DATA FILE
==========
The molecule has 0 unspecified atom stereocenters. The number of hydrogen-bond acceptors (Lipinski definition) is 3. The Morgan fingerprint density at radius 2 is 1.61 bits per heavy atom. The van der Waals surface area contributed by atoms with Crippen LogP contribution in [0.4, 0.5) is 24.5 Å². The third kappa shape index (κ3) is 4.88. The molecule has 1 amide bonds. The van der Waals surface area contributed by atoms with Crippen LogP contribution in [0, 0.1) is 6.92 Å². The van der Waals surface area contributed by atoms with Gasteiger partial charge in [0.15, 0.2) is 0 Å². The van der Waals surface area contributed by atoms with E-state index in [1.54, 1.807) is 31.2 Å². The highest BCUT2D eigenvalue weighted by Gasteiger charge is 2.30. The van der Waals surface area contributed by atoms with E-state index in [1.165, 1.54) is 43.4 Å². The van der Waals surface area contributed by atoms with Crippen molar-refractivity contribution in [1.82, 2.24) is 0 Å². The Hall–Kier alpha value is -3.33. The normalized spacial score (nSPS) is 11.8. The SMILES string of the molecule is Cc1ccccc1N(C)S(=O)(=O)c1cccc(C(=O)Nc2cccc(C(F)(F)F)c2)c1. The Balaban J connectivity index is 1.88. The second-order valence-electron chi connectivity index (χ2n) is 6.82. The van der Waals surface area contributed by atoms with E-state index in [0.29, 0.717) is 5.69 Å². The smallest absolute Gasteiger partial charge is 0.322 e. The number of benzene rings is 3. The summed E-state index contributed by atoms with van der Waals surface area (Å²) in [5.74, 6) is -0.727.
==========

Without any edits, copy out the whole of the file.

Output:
The molecule has 0 unspecified atom stereocenters. The number of hydrogen-bond acceptors (Lipinski definition) is 3. The Morgan fingerprint density at radius 2 is 1.61 bits per heavy atom. The van der Waals surface area contributed by atoms with Crippen LogP contribution in [0.4, 0.5) is 24.5 Å². The third kappa shape index (κ3) is 4.88. The molecule has 1 amide bonds. The van der Waals surface area contributed by atoms with Crippen LogP contribution in [0, 0.1) is 6.92 Å². The van der Waals surface area contributed by atoms with Gasteiger partial charge in [0.15, 0.2) is 0 Å². The van der Waals surface area contributed by atoms with E-state index in [1.54, 1.807) is 31.2 Å². The highest BCUT2D eigenvalue weighted by Gasteiger charge is 2.30. The van der Waals surface area contributed by atoms with E-state index in [1.165, 1.54) is 43.4 Å². The van der Waals surface area contributed by atoms with Crippen molar-refractivity contribution in [1.82, 2.24) is 0 Å². The Hall–Kier alpha value is -3.33. The normalized spacial score (nSPS) is 11.8. The SMILES string of the molecule is Cc1ccccc1N(C)S(=O)(=O)c1cccc(C(=O)Nc2cccc(C(F)(F)F)c2)c1. The Balaban J connectivity index is 1.88. The second-order valence-electron chi connectivity index (χ2n) is 6.82. The van der Waals surface area contributed by atoms with E-state index in [0.29, 0.717) is 5.69 Å². The smallest absolute Gasteiger partial charge is 0.322 e. The number of benzene rings is 3. The summed E-state index contributed by atoms with van der Waals surface area (Å²) in [5.74, 6) is -0.727.